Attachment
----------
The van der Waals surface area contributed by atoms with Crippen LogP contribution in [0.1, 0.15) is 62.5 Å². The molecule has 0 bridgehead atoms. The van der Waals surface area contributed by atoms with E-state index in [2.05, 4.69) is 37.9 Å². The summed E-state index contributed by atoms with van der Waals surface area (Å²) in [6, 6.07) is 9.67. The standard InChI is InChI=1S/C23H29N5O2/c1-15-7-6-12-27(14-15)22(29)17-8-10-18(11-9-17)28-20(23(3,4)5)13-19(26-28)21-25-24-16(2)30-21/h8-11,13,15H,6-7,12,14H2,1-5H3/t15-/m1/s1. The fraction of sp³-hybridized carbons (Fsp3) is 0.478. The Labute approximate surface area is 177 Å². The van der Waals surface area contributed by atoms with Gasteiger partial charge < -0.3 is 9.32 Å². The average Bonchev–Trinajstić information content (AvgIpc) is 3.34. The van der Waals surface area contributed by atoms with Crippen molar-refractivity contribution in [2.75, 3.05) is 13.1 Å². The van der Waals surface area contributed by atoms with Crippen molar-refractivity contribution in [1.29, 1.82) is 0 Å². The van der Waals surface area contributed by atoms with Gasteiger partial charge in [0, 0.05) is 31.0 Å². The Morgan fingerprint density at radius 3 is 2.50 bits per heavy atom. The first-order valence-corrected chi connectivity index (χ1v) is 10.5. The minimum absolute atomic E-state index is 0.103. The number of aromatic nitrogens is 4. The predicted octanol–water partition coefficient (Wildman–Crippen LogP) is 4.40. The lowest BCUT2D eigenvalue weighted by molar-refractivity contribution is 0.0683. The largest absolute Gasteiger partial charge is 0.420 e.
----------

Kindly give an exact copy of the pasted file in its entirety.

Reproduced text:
The van der Waals surface area contributed by atoms with Crippen LogP contribution in [0.1, 0.15) is 62.5 Å². The molecule has 0 bridgehead atoms. The van der Waals surface area contributed by atoms with E-state index in [2.05, 4.69) is 37.9 Å². The summed E-state index contributed by atoms with van der Waals surface area (Å²) in [6, 6.07) is 9.67. The standard InChI is InChI=1S/C23H29N5O2/c1-15-7-6-12-27(14-15)22(29)17-8-10-18(11-9-17)28-20(23(3,4)5)13-19(26-28)21-25-24-16(2)30-21/h8-11,13,15H,6-7,12,14H2,1-5H3/t15-/m1/s1. The fraction of sp³-hybridized carbons (Fsp3) is 0.478. The Labute approximate surface area is 177 Å². The van der Waals surface area contributed by atoms with Gasteiger partial charge < -0.3 is 9.32 Å². The average Bonchev–Trinajstić information content (AvgIpc) is 3.34. The van der Waals surface area contributed by atoms with Crippen molar-refractivity contribution in [2.75, 3.05) is 13.1 Å². The van der Waals surface area contributed by atoms with Crippen molar-refractivity contribution in [1.29, 1.82) is 0 Å². The van der Waals surface area contributed by atoms with Gasteiger partial charge in [0, 0.05) is 31.0 Å². The Morgan fingerprint density at radius 3 is 2.50 bits per heavy atom. The first-order valence-corrected chi connectivity index (χ1v) is 10.5. The minimum absolute atomic E-state index is 0.103. The number of aromatic nitrogens is 4. The predicted octanol–water partition coefficient (Wildman–Crippen LogP) is 4.40. The lowest BCUT2D eigenvalue weighted by molar-refractivity contribution is 0.0683. The largest absolute Gasteiger partial charge is 0.420 e.